Minster Church from the west
Minster Church from the west

Two ancient churches serve the North Cornish port of Boscastle, and nether is in the village itself. One is at Forrabury, on the clifftops south-west of Boscastle harbour. The other is Minster Church, tucked away in a shaded dell on the slopes of the Valency Valley, well inland. Minster church can lay claim to one of the most idyllic, peaceful settings of any church in Cornwall.

The origins of Minster Church go back to at least the early 6th century, when a Welsh princess named Madryn settled by a spring, or holy well, in the Valency Valley. Madryn, who was later sanctified as Materiana, or Merteriana, was the eldest daughter of King Vortimer the Blessed of Gwent. She became known as a healer, and the spring waters were reputed to have healing qualities.

A small monastery grew up around a holy well, and St Merteriana's relics were kept in the monastic church near where the vicar's stall now stands. You can see the top of the saint's tomb set into the floor beside the font.

That first church was probably about the same size as the present chancel and sanctuary combined. It was reached through a low doorway in the north wall, and you can still see the base of that early door in the exterior of the wall.

Gilded cherub on the William Cotton memorial, 1656
Gilded cherub on the William Cotton memorial, 1656

That Celtic monastic church was rebuilt around 1150, probably by William Bottreaux, lord of the manor, whose father had fought with William the Conqueror. William gave the elder Bottreaux estates in North Cornwall in gratitude, and the family built the castle that gave Boscastle its name. The newly rebuilt church was given to the Benedictine monastery at Anjou, France.

It was enlarged in 1507, when a south aisle was added, and the tower was given an upper stage. The tower roof is saddlebacked, an unusual feature in North Cornwall.

By the 19th century, the church had decayed badly, and in 1869 the roof collapsed. Architect JP St Aubyn was called in to restore the church. St Aubyn was an extremely popular church architect in 19th century Cornwall. Unfortunately, some of his church restorations are heavy-handed, and at Minster he has swept away much of the medieval church and its furnishings.

Thankfully quite a bit still remains, including a Norman font with a circular bowl carved with diagonal criss-cross lines. There are some very good 17th-century memorials, including one to William and Elizabeth Cotton, dated 1656. The epitaph is a wonderful example of 17th-century style, with the rather loose spelling typical of the time:

Forty Nine yeares they lived man and wife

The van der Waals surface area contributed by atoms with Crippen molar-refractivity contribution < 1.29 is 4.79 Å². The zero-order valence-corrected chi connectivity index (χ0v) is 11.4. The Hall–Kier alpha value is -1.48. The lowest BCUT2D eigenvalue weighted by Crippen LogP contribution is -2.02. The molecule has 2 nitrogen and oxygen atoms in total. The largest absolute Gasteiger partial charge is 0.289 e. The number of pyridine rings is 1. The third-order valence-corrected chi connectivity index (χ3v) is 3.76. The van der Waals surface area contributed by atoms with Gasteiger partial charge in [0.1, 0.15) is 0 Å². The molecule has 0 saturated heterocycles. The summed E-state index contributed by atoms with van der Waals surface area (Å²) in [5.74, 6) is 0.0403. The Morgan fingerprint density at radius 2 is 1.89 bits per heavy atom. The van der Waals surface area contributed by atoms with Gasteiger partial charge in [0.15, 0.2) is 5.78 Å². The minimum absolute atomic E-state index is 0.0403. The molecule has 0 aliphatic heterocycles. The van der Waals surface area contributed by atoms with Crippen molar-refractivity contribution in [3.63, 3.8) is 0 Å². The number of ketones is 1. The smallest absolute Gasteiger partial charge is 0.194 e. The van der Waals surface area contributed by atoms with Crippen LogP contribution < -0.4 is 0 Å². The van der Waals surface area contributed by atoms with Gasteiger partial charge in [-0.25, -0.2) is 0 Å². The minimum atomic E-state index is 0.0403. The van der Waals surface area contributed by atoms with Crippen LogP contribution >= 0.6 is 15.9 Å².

And whats more rare thus many without strife
Shee first departing hee a few weekes tryed
To live without her could not and so dyed
Both in theire wedlocks great Sabatick rest
To be where theres no wedlock ever blest
And having here a jubily begun
Theyr taken hence that it may nere be don

The 13th century font
The 13th-century font

On the wall is a very touching memorial brass to Hender Robarts, who died as an infant in 1602. There is a very good Elizabethan memorial to John Hender of Bottreaux Castle, in the typical style of the period, with Hender kneeling in an attitude of prayer, facing his wife across a prayer desk.

There are several late medieval carved bench ends, used to build the credence table. More bench ends were used to create the altar at nearby St Symphorian's church in Forrabury. Beside the altar is an original 13th-century window.

One very unusual feature is a carving of a pair of scissors incised into the tower wall. This is thought to date to the early 15th century, but no one knows what it signifies.

The churchyard is stunning in spring when daffodils and bluebells mix with wild garlic and snowdrops to create a colourful blanket. The church grounds have been named a Site of Special Scientific Interest, and the grass is only cut twice a year to encourage plant life. The churchyard is home to a colony of greater horseshoe bats.

Hender Robarts brass, 1602
Hender Robarts brass, 1602

Minster Church was immortalised in a poem by Rev. RS Hawker of Morwenstow, who wrote:

The Minster of the trees! A lonely dell
Deep with grey oaks, and 'mid their quiet shade
Grey with moss of years, yon antique cell!

The church is still 'grey with moss of years', and is one of the most picturesque and beautiful historic churches in Cornwall.

Access is easy; the church is on a minor road off the B3266 just south of Boscastle. Or, if you prefer a more energetic route, take the Valency Valley footpath from the centre of Boscastle. The route goes fairly straight up the valley, following the river, until you come to a footbridge and a signed path to the church.

If you get a chance I recommend visiting Lesnewth church, less than a mile east along the lane.

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About Minster Church, Boscastle
Address: Boscastle, Cornwall, England, PL35 0BW
Attraction Type: Historic Church
Location: On a lane off the B3266 just south of Boscastle
Website: Minster Church, Boscastle
Location map
OS: SX110904
Photo Credit: David Ross and Britain Express


Heritage Rated from 1- 5 (low to exceptional) on historic interest

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Forrabury Church & Cross - 1 miles (Historic Church) Heritage Rating

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Lesnewth, St Michael & All Angels Church - 1.2 miles (Historic Church) Heritage Rating

Willapark and Forrabury Stitches - 1.3 miles (Countryside) Heritage Rating

Trevalga, St Petroc's Church - 1.9 miles (Historic Church) Heritage Rating

St Nectan's Glen Waterfall & Hermitage - 2.2 miles (Prehistoric Site) Heritage Rating

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